April 27, 2012

Post Earth Day Ponderings

Our women's quartet was invited to perform at a mini film festival on Earth Day. The two films were being shown at the local United Church, which has wonderful acoustics. We performed four songs first, then the thought provoking film Spoil was shown. We performed one more and then we all watched a lovely little short called Gratitude which left us in a hopeful mood. After the short, we had some time for discussion and then we proceeded into the hall for home-made cookies and tea. I had seen an Earth Day display on a large free-standing bulletin board in the foyer and ventured out with my cookie to read the various postings Several of the postings were quotes I had read before, but a few were poems by Scottish poet Robert Montgomery. I read one, and then I read them all.

Before the short film, we sang a song called 'The Simple Life'. But before we had begun, I had to pull myself together. The film Spoil, which is about a group of world-class photographers who gather at Hartley Bay in the Great Bear Rainforest on the West Coast of British Columbia to document, and thus show the world, what will be at stake environmentally should the Enbridge Gateway Pipeline project be allowed to go ahead and oil tankers negotiate the hazardous waterways in the area. The film had been very moving and disturbing and thus, emotional. Marilee introduced the song with a few quiet words: "It's time to apply the K.I.S.S. principle in our world: Keep it Simple, Stupid." I was at a loss for words, or more accurately, lyrics to begin the song, but somehow we rose to the occasion.

A cottage small is all I'm after
Not one that's spacious and wide
A house that rings with joy and laughter
And the ones you love inside

'The Simple Life' is a cute song from a film of the 1940's. And while it rang true for the occasion, I ventured out into the hallway looking for something more, something deeper. I found it in this short poem by Robert Montgomery, who routinely hijacks advertising billboards for his installations:

The desire for simplicity is strong in me. I wish more people felt that way because I believe if we all just stopped the somewhat blinding drive to aquire more of everything, and simply appreciated the good of what we have, if we purchased for quality and lastingness rather than trends and financial convenience, if we took more time to smell the proverbial roses and ponder the wonder of the created world of which we as people are a beautiful and ancient part, we would all be happier and our land use decisions would be wiser and from a place of stewardship rather than theft for short term gain. 
More of Robert Montgomery's work can be found here.

The photo above is of the extremely rare 'spirit bear', and is by Canadian photographer Ian McAllister, one of the photographers featured in the film, Spoil.

I will now step down from my soap box to wish you a Happy weekend.

April 20, 2012

Now they're Jamming in Heaven

Not only am I pressed for time this week, what with working at the annual Tulip Festival and rehearsing with the women's quartet for our upcoming performance at the local Earth Day mini film festival, I am typing with less fingers due to a sprain in the middle finger of my right hand which is now taped to the ring finger. Needless to say, this post will be brief.

I will take the opportunity to pay tribute to a musical gift to the world, Levon Helm, who died of cancer in New York City yesterday afternoon. I grew up with Levon and The Band as part of the general soundtrack of our family life. We listened to their records and sang their songs with harmony on the chorus at get-togethers in our home, and around the campfires of our youth, as so many people did. Levon's voice is forever recorded in my heart, and I can still hear his, as well as the voices of all the people I knew who sang the iconic song 'The Weight':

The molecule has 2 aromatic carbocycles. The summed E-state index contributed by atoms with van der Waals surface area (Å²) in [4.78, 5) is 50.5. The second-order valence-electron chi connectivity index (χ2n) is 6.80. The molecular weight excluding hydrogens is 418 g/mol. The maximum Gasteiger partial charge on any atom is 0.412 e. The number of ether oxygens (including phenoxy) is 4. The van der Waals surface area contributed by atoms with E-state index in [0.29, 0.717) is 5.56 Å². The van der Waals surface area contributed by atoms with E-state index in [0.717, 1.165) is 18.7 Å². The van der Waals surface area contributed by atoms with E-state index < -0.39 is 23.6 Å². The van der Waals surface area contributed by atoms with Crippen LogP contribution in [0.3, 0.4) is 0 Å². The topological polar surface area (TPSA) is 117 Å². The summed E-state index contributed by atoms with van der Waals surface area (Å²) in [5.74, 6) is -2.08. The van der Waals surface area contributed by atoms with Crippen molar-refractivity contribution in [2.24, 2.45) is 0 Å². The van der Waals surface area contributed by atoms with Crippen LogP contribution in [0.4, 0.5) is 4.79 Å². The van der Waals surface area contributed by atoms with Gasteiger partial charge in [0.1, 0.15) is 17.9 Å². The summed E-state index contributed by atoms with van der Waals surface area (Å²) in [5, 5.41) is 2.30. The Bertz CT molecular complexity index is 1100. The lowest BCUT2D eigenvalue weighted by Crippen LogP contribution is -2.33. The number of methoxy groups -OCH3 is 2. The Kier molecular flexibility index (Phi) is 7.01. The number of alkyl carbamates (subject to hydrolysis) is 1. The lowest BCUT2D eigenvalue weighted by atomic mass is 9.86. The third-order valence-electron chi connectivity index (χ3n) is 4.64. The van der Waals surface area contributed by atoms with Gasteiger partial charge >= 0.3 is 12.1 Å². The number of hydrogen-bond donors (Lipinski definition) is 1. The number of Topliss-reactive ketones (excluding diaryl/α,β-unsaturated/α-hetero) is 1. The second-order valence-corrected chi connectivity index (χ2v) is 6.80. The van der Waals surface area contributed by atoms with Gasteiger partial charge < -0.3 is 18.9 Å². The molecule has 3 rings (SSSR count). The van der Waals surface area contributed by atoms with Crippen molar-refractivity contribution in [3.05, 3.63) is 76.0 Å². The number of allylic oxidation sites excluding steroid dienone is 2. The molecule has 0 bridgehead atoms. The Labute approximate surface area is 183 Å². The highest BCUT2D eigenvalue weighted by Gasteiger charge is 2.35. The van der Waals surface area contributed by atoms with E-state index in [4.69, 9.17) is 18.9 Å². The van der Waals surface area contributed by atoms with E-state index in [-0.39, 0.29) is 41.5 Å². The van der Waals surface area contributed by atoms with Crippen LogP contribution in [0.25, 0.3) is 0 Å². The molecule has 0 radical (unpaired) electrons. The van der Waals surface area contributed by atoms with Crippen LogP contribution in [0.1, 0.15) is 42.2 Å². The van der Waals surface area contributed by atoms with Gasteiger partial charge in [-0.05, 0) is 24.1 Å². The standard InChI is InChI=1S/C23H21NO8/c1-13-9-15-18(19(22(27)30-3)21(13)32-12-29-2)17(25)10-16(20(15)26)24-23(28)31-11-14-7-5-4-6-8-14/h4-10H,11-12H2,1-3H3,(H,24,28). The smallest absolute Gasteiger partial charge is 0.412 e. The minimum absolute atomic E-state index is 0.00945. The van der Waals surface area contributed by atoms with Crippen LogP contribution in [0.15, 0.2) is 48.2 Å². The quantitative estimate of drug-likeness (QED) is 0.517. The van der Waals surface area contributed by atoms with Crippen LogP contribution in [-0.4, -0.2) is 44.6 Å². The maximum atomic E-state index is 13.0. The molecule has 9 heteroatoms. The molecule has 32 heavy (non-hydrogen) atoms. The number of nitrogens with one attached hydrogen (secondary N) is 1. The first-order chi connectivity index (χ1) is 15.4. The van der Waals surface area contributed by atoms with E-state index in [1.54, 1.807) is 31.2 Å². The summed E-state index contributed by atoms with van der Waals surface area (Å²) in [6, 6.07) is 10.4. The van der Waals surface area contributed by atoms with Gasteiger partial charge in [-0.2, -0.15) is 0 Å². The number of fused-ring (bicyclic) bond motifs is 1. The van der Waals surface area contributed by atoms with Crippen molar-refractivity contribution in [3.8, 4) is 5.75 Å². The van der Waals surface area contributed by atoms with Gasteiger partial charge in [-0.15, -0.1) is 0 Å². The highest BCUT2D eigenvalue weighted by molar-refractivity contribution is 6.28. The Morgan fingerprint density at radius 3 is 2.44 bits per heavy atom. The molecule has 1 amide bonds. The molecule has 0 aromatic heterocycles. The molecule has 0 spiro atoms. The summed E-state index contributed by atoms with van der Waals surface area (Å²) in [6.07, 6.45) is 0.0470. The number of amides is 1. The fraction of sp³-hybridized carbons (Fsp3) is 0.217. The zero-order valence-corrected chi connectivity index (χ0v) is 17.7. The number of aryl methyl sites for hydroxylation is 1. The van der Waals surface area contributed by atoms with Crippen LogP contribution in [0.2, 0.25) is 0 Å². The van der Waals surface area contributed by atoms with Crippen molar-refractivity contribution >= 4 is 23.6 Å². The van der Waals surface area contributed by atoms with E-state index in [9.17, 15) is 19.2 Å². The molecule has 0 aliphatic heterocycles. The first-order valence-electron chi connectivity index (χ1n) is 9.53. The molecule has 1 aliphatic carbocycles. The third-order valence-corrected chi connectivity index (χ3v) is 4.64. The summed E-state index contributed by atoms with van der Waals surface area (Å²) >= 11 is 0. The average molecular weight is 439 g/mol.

Take a load off Annie.
 Take a load for free.
 Take a load off Annie,
 and put the load, put the load,
right on me.

The following video is a performance by The Band of 'The Weight' from the film/documentary The Last Waltz. Levon Helm was the drummer, one of the main vocalists, and the only American in the Canadian band who backed up Bob Dylan before becoming their own act.

May you live on forever in peace and continued harmony with all the greats who have gone before you, Mr. Helm.

(This is my 150th post.)

April 13, 2012

Gardening with a Small 'g'

I am what I call a small 'g' gardener living in a town full of Big 'G' gardeners. Agriculture is one of the mainstays of our community and the evidence is to be found in the home gardens, the community gardens and the parks all around me. When we'd first moved here from the wilds of Vancouver Island, I phoned my mother and cried, "Mom, I'm living in a place where everyone seems mainly to care about their lawns being perfect. What am I going to do here?" She assured me I would find my kind, and I did, but in the meantime I had to pull up my socks in the lawncare department. At least it gave me something to do before I found employment.

Just what defines the small 'g' gardener? The small 'g' gardener thrills to see the bulbs she planted haphazardly around the place flowering in March and April, but by mid-April she notices the weeds springing up in the cracks of the driveway and in every bare place in the garden. She focusses on the daffodils and tulip buds and thinks 'success!' But when her Big 'G' gardener friend points out the buttercup and dandelions and says, 'You'd better get to those before they take over,' she sighs, 'I know' before she goes inside and finds something more attractive to do.

The small 'g' gardener loves the idea of gardening. She even likes to work outside in the blossoming fragrant months of April and May, and enjoys picking rhubarb and raspberries in the early hours of sunlit dewy summer mornings. Picking slugs, however? Far less appealing. She is motivated enough to plant and weed the garlic patch and harvest the mint for drying, but it is her husband who babies the raspberry canes which thrive under his care. Working together, the small 'g' gardener and her husband plant their few containers of tomatoes, cucumbers, flowers and herbs on the south facing deck off the kitchen. This is the co-operative gardening she doesn't mind. Left to herself, she's not sure those containers would make their way out of the shed year after year.

The small 'g' gardener wishes, truly, that she cared more. She wishes it meant everything to her to grow her own food, but she has to face facts: unless the produce shop shuts down and the farmers market ceases to exist she will just not see the point. Why grow her own food when all those other people, those Big 'G' gardeners, do it so much better than she ever could? She knows people who, as winter comes to a close, just cannot wait to get their hands in the earth. Somehow the small 'g' gardener has been born without that gene. Every day when she walks her daughter to school she passes the impeccable garden of the Dutch-born couple around the corner. That couple are out there every chance they get, pruning, weeding, planting, mowing, trimming, harvesting, dead-heading, manicuring, and smiling their beautiful Big 'G' gardener smiles. Little 'g' smiles back, eternally humbled but ever admiring their handiwork - because she loves pretty gardens planted with the skill of an artist painting a picture, or an architect designing a cathedral. She reveres people who are born with the enviable green thumb. If gardening had a varsity squad, she'd be its cheerleader. "Go team go!" she'd shout from the sidelines waving her tri-coloured pom-poms. "2,4,6,8, who do we appreciate? Gardeners, gardeners, rah, rah, rah!"